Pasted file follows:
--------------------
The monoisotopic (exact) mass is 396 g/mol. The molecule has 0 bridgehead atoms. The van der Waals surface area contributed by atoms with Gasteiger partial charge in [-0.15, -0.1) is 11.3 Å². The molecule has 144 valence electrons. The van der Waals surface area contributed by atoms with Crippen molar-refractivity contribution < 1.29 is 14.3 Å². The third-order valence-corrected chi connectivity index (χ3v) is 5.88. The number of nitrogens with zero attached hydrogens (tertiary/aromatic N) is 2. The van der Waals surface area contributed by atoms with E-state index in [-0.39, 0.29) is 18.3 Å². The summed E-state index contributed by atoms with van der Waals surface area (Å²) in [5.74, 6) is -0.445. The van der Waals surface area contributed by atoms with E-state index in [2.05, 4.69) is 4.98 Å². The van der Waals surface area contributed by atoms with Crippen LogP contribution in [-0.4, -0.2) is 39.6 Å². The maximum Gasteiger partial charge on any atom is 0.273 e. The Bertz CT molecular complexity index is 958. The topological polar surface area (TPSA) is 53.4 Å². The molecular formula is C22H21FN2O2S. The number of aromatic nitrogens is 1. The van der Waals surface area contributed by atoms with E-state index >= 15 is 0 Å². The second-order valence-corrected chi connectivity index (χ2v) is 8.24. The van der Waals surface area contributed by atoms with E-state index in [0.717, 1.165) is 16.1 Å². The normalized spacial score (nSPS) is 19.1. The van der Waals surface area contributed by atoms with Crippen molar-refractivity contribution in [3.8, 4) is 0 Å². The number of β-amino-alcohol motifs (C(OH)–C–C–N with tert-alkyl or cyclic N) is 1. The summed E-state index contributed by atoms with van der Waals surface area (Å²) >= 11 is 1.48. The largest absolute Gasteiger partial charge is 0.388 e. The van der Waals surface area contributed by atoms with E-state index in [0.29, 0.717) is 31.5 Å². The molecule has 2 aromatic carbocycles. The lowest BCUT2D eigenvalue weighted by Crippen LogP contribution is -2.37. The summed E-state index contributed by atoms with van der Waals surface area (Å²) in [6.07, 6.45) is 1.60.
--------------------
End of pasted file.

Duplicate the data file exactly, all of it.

The monoisotopic (exact) mass is 396 g/mol. The molecule has 0 bridgehead atoms. The van der Waals surface area contributed by atoms with Gasteiger partial charge in [-0.15, -0.1) is 11.3 Å². The molecule has 144 valence electrons. The van der Waals surface area contributed by atoms with Crippen molar-refractivity contribution < 1.29 is 14.3 Å². The third-order valence-corrected chi connectivity index (χ3v) is 5.88. The number of nitrogens with zero attached hydrogens (tertiary/aromatic N) is 2. The van der Waals surface area contributed by atoms with E-state index in [-0.39, 0.29) is 18.3 Å². The summed E-state index contributed by atoms with van der Waals surface area (Å²) in [5.74, 6) is -0.445. The van der Waals surface area contributed by atoms with E-state index in [2.05, 4.69) is 4.98 Å². The van der Waals surface area contributed by atoms with Crippen LogP contribution in [-0.4, -0.2) is 39.6 Å². The maximum Gasteiger partial charge on any atom is 0.273 e. The Bertz CT molecular complexity index is 958. The topological polar surface area (TPSA) is 53.4 Å². The molecular formula is C22H21FN2O2S. The number of aromatic nitrogens is 1. The van der Waals surface area contributed by atoms with E-state index >= 15 is 0 Å². The second-order valence-corrected chi connectivity index (χ2v) is 8.24. The van der Waals surface area contributed by atoms with E-state index in [0.717, 1.165) is 16.1 Å². The normalized spacial score (nSPS) is 19.1. The van der Waals surface area contributed by atoms with Crippen molar-refractivity contribution in [3.8, 4) is 0 Å². The number of β-amino-alcohol motifs (C(OH)–C–C–N with tert-alkyl or cyclic N) is 1. The summed E-state index contributed by atoms with van der Waals surface area (Å²) >= 11 is 1.48. The largest absolute Gasteiger partial charge is 0.388 e. The van der Waals surface area contributed by atoms with E-state index in [0.29, 0.717) is 31.5 Å². The molecule has 2 aromatic carbocycles. The lowest BCUT2D eigenvalue weighted by Crippen LogP contribution is -2.37. The summed E-state index contributed by atoms with van der Waals surface area (Å²) in [6.07, 6.45) is 1.60.